The Wall Street Journal reported this weekend that far from the dire consequences predicted, the U.S. economy “sailed through two turbulent years of trade war with China with barely a scratch.”
The Wall Street Journal:
Farmers took a big hit. Importers of auto parts, furniture and machinery choked down punishing tariffs. Investment between the world’s two largest economies dropped.
Much of the U.S. economy is largely unscathed by two turbulent years of trade war with China, economic indicators show.
The biggest hit to the U.S. economy was a decline in agricultural exports to China. But this was largely ameliorated by the Trump administration’s decision to divert $28 billion of income from tariffs to U.S. farmers.
Perhaps most notably, tariffs did not cause prices to rise. According to the Journal, a basket of goods covered by U.S. tariffs showed prices rising 3 percent. But these were offset by prices falling on other goods. Inflation overall was near or below the Fed’s target of 2 percent, indicating that the trade war did not hurt U.S. consumers.
So who paid for tariffs? For the most part, it appears they were paid out of corporate profits of U.S. importers. Those corporations, of course, got a huge tax cut before the trade war kicked in, which means after-tax income was higher than it would have been.
Research by Alberto Cavallo, a professor at Harvard University and leading expert on inflation, showed the prices paid by importers for goods with tariffs jumped, meaning Chinese exporters didn’t cut their prices or absorb tariffs through currency depreciation.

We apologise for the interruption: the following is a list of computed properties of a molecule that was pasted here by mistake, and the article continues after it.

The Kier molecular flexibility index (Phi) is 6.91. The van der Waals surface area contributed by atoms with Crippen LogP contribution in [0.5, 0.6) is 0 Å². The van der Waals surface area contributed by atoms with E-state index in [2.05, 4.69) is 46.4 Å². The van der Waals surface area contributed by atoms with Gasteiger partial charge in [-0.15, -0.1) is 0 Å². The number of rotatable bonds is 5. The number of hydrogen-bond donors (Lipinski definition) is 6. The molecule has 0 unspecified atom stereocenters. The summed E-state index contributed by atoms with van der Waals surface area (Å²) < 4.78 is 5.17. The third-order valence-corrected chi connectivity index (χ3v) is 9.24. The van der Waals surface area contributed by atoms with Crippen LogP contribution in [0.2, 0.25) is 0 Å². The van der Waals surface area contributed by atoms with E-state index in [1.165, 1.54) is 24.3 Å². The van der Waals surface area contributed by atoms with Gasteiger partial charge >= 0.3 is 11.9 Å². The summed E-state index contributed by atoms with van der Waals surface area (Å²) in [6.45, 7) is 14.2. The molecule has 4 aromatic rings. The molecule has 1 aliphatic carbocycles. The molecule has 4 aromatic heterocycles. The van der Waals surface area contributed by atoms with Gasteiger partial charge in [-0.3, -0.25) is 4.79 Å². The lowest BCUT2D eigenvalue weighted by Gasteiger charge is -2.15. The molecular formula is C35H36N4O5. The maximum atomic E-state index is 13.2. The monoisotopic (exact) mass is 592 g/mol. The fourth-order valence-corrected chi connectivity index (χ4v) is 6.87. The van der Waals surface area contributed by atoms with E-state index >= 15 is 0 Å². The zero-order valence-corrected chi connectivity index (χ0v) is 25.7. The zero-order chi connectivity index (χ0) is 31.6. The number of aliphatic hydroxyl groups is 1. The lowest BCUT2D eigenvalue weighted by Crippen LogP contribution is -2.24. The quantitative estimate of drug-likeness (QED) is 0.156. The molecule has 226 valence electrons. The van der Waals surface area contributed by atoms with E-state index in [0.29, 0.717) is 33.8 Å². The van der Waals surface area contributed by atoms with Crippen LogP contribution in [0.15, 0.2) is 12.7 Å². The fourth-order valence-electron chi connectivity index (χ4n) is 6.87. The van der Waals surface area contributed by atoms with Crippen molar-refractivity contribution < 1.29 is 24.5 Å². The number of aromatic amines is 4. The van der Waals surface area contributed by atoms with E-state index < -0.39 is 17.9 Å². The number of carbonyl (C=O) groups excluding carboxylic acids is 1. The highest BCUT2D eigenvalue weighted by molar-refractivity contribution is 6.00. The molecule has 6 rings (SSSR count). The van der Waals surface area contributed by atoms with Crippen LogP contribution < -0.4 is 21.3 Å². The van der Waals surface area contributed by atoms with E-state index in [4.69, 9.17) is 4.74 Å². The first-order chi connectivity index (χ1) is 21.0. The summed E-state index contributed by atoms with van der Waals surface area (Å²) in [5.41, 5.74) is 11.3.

“The burden has mostly fallen on the U.S. importers because a) Chinese exporters have not reduced their U.S. dollar border prices, and b) U.S. importers/retailers have chosen not to pass on to the U.S. consumers most of the additional cost,” said Mr. Cavallo, who co-wrote a paper on the economic impact of the tariffs with the chief economist of the International Monetary Fund, as well as economists at the Boston Federal Reserve and the University of Chicago.
There likely was a cost to the U.S. economy from the trade war. China’s economic slowdown reduced imports from Europe, which in turn reduced European demand for U.S. goods and services. Investment in the U.S., both domestic and foreign, slowed, perhaps because the on-again-off-again aspects of the trade war created enough uncertainty that some businesses decided to wait to see what the rules would be before buying equipment or expanding their facilities.
The main takeaway, however, is remarkable: the U.S. fought a trade war with its largest trading partner and emerged largely unscathed. The U.S. economy is far more resilient and less reliant on China than Trump critics believed.